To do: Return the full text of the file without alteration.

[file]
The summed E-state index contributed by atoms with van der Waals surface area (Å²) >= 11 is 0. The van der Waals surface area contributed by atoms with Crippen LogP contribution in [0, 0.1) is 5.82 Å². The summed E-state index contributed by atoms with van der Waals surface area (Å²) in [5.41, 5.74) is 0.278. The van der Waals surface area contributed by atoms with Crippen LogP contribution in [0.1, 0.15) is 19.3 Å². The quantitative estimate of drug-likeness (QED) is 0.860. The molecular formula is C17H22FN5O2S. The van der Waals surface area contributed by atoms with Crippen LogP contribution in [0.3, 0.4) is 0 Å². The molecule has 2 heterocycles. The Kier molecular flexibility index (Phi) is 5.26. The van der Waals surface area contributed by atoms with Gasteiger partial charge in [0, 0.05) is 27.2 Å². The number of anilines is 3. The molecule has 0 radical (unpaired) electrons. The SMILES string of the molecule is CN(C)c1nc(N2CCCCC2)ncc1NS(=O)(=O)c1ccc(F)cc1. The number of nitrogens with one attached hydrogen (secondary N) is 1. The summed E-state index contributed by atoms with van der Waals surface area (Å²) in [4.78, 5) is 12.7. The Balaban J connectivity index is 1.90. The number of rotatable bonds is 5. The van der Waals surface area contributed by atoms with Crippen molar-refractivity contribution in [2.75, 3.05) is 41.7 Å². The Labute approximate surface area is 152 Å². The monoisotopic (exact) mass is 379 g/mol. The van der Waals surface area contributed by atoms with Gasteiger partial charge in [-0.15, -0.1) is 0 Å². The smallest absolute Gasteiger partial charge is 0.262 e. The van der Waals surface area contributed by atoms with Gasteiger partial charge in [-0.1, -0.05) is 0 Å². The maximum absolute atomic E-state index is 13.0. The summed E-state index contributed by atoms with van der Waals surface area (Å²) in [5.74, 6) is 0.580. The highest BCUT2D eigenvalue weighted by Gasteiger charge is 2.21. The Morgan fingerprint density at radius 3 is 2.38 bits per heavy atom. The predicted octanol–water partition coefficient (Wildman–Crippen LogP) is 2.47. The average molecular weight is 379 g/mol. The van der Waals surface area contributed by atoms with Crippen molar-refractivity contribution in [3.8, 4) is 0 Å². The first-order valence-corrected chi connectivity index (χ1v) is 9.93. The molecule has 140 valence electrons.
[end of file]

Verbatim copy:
The summed E-state index contributed by atoms with van der Waals surface area (Å²) >= 11 is 0. The van der Waals surface area contributed by atoms with Crippen LogP contribution in [0, 0.1) is 5.82 Å². The summed E-state index contributed by atoms with van der Waals surface area (Å²) in [5.41, 5.74) is 0.278. The van der Waals surface area contributed by atoms with Crippen LogP contribution in [0.1, 0.15) is 19.3 Å². The quantitative estimate of drug-likeness (QED) is 0.860. The molecular formula is C17H22FN5O2S. The van der Waals surface area contributed by atoms with Crippen LogP contribution in [0.3, 0.4) is 0 Å². The molecule has 2 heterocycles. The Kier molecular flexibility index (Phi) is 5.26. The van der Waals surface area contributed by atoms with Gasteiger partial charge in [0, 0.05) is 27.2 Å². The number of anilines is 3. The molecule has 0 radical (unpaired) electrons. The SMILES string of the molecule is CN(C)c1nc(N2CCCCC2)ncc1NS(=O)(=O)c1ccc(F)cc1. The number of nitrogens with one attached hydrogen (secondary N) is 1. The summed E-state index contributed by atoms with van der Waals surface area (Å²) in [4.78, 5) is 12.7. The Balaban J connectivity index is 1.90. The number of rotatable bonds is 5. The van der Waals surface area contributed by atoms with Crippen molar-refractivity contribution in [2.75, 3.05) is 41.7 Å². The Labute approximate surface area is 152 Å². The monoisotopic (exact) mass is 379 g/mol. The van der Waals surface area contributed by atoms with Gasteiger partial charge in [-0.15, -0.1) is 0 Å². The smallest absolute Gasteiger partial charge is 0.262 e. The van der Waals surface area contributed by atoms with Gasteiger partial charge in [-0.1, -0.05) is 0 Å². The maximum absolute atomic E-state index is 13.0. The summed E-state index contributed by atoms with van der Waals surface area (Å²) in [5.74, 6) is 0.580. The highest BCUT2D eigenvalue weighted by Gasteiger charge is 2.21. The Morgan fingerprint density at radius 3 is 2.38 bits per heavy atom. The predicted octanol–water partition coefficient (Wildman–Crippen LogP) is 2.47. The average molecular weight is 379 g/mol. The van der Waals surface area contributed by atoms with Crippen molar-refractivity contribution in [3.8, 4) is 0 Å². The first-order valence-corrected chi connectivity index (χ1v) is 9.93. The molecule has 140 valence electrons.